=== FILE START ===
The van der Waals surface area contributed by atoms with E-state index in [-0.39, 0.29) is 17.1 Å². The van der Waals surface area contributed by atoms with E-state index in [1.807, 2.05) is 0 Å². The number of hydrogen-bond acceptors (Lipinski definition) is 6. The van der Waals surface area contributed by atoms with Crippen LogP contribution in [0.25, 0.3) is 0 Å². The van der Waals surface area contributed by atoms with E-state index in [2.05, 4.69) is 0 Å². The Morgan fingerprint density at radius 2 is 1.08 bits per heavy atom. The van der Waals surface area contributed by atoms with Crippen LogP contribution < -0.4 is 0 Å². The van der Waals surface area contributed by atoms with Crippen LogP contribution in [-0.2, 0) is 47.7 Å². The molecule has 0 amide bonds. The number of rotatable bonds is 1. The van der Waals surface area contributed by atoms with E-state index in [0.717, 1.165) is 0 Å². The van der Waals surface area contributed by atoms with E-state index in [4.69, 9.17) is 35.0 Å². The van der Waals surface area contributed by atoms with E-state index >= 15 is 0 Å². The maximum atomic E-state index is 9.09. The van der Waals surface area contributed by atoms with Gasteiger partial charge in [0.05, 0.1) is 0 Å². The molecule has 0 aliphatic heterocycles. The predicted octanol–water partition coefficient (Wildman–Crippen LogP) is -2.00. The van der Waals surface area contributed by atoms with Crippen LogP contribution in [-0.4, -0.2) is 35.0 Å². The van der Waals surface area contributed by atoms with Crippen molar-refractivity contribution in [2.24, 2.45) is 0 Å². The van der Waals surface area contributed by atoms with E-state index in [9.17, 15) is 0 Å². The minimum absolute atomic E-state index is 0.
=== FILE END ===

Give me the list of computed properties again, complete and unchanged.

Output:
The van der Waals surface area contributed by atoms with E-state index in [-0.39, 0.29) is 17.1 Å². The van der Waals surface area contributed by atoms with E-state index in [1.807, 2.05) is 0 Å². The number of hydrogen-bond acceptors (Lipinski definition) is 6. The van der Waals surface area contributed by atoms with Crippen LogP contribution in [0.25, 0.3) is 0 Å². The van der Waals surface area contributed by atoms with E-state index in [2.05, 4.69) is 0 Å². The Morgan fingerprint density at radius 2 is 1.08 bits per heavy atom. The van der Waals surface area contributed by atoms with Crippen LogP contribution < -0.4 is 0 Å². The van der Waals surface area contributed by atoms with Crippen LogP contribution in [-0.2, 0) is 47.7 Å². The molecule has 0 amide bonds. The number of rotatable bonds is 1. The van der Waals surface area contributed by atoms with E-state index in [0.717, 1.165) is 0 Å². The van der Waals surface area contributed by atoms with E-state index in [4.69, 9.17) is 35.0 Å². The van der Waals surface area contributed by atoms with E-state index >= 15 is 0 Å². The maximum atomic E-state index is 9.09. The van der Waals surface area contributed by atoms with Gasteiger partial charge in [0.05, 0.1) is 0 Å². The molecule has 0 aliphatic heterocycles. The predicted octanol–water partition coefficient (Wildman–Crippen LogP) is -2.00. The van der Waals surface area contributed by atoms with Crippen LogP contribution in [-0.4, -0.2) is 35.0 Å². The van der Waals surface area contributed by atoms with Crippen molar-refractivity contribution in [2.24, 2.45) is 0 Å². The van der Waals surface area contributed by atoms with E-state index in [9.17, 15) is 0 Å². The minimum absolute atomic E-state index is 0.